This series is fun BUT does contain one episode in particular that involves some attempted seduction that you may or may not appreciate. I had forgotten about it when I showed it to my kids. 

In case these are useful

https://bookriot.com/african-fantasy-novels/

http://www.bu.edu/africa/files/2016/02/Carol-Marshall_Edited.pdf about South Africa

You might also want to include some inspiring real people such as Wangari Maathai (Nobel Peace Prize winner for Green Belt movement in Kenya) or Alia Muhammad Baker (librarian from Basra), whom Lori D mentioned along with William Kamkwamba (inventor teen). 

Here’s a list I found for Oceania (no, not where Winston Smith lives)

https://bookriot.com/read-harder-an-ownvoices-book-set-in-oceania/

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I know I said this before, but I feel like I need to say it again because I keep seeing references to Pakistan and Afghanistan as being in the Middle East. I think we should be really careful when teaching our kids geography to be accurate about this. Many people conflate Arab, Muslim, and the Middle East, and they are not the same. I had a coworker who used to organize tours to Turkey and a lot of people would get concerned if there was a bombing in Tel Aviv on the news that it would be unsafe in Turkey (also not in the Middle East!).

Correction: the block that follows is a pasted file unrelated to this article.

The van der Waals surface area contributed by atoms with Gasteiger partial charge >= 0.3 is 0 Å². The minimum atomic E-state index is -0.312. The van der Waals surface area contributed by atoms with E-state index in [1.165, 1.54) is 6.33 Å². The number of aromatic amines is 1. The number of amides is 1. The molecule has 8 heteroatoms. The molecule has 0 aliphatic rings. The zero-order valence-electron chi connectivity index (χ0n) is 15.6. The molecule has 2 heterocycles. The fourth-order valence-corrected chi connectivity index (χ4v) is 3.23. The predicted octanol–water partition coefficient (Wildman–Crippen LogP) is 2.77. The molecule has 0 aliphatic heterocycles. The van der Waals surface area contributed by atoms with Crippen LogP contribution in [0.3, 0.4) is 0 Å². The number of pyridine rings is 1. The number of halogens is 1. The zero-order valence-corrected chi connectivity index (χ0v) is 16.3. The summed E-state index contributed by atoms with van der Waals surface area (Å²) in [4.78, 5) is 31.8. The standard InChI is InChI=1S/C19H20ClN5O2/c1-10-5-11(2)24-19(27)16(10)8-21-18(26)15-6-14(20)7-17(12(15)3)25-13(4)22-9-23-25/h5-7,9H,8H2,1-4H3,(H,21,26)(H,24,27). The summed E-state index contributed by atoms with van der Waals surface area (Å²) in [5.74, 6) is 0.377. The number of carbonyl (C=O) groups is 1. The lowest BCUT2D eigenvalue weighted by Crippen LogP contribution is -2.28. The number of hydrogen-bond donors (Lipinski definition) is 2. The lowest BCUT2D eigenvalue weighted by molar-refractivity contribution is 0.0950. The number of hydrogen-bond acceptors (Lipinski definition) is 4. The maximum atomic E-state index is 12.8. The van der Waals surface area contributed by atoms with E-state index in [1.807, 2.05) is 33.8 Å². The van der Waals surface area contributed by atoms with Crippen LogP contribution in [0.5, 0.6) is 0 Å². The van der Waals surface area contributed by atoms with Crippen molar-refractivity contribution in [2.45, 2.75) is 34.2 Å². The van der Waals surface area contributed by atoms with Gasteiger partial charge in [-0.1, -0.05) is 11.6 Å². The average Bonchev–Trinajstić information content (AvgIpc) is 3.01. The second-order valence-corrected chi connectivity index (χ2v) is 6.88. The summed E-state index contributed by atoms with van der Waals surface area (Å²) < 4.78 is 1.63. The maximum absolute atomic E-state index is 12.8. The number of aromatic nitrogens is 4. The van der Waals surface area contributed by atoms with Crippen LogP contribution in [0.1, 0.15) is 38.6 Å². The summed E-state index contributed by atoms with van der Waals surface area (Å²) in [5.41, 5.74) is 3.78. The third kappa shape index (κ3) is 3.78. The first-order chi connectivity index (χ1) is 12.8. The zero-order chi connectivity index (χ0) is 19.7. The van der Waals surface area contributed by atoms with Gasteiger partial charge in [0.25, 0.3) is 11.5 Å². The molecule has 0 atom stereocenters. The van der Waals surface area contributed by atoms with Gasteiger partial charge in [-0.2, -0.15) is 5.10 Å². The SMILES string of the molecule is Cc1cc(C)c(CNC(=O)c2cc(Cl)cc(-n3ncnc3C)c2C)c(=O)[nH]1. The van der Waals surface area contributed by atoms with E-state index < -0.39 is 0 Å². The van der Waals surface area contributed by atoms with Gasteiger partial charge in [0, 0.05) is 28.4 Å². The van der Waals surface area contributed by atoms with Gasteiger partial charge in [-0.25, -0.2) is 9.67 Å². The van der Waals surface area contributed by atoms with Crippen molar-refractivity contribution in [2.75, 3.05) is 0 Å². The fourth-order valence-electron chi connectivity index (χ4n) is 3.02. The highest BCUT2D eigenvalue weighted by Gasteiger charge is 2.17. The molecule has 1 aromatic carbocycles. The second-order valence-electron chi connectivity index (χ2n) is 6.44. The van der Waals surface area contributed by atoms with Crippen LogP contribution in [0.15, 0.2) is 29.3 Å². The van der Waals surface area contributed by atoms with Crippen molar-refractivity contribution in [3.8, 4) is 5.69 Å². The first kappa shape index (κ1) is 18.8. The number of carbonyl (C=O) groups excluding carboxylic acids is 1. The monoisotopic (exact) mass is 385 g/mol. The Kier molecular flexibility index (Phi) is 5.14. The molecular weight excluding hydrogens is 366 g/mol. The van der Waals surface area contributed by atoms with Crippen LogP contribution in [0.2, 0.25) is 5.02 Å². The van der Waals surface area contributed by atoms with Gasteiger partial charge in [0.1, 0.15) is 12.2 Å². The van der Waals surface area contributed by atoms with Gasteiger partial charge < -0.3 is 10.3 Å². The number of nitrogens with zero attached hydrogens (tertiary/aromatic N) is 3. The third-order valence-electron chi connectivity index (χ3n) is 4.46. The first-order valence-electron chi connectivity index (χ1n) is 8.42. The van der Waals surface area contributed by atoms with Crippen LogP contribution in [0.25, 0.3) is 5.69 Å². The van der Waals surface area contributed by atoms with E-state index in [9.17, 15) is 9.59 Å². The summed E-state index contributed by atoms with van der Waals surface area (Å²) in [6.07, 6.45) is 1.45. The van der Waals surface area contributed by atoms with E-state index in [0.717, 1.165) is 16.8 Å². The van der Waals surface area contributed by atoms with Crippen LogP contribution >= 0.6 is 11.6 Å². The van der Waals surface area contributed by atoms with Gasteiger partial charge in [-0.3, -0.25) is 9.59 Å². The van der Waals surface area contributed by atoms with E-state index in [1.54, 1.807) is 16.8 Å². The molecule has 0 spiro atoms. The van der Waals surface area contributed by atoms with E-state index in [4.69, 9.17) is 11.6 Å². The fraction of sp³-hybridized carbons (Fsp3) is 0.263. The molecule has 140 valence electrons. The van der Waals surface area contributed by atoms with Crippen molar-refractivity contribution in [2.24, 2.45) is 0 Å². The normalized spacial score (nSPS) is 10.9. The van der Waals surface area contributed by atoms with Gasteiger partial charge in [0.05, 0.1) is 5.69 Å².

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9 hours ago, stripe said:

I know I said this before, but I feel like I need to say it again because I keep seeing references to Pakistan and Afghanistan as being in the Middle East. I think we should be really careful when teaching our kids geography to be accurate about this. Many people conflate Arab, Muslim, and the Middle East, and they are not the same. I had a coworker who used to organize tours to Turkey and a lot of people would get concerned if there was a bombing in Tel Aviv on the news that it would be unsafe in Turkey (also not in the Middle East!).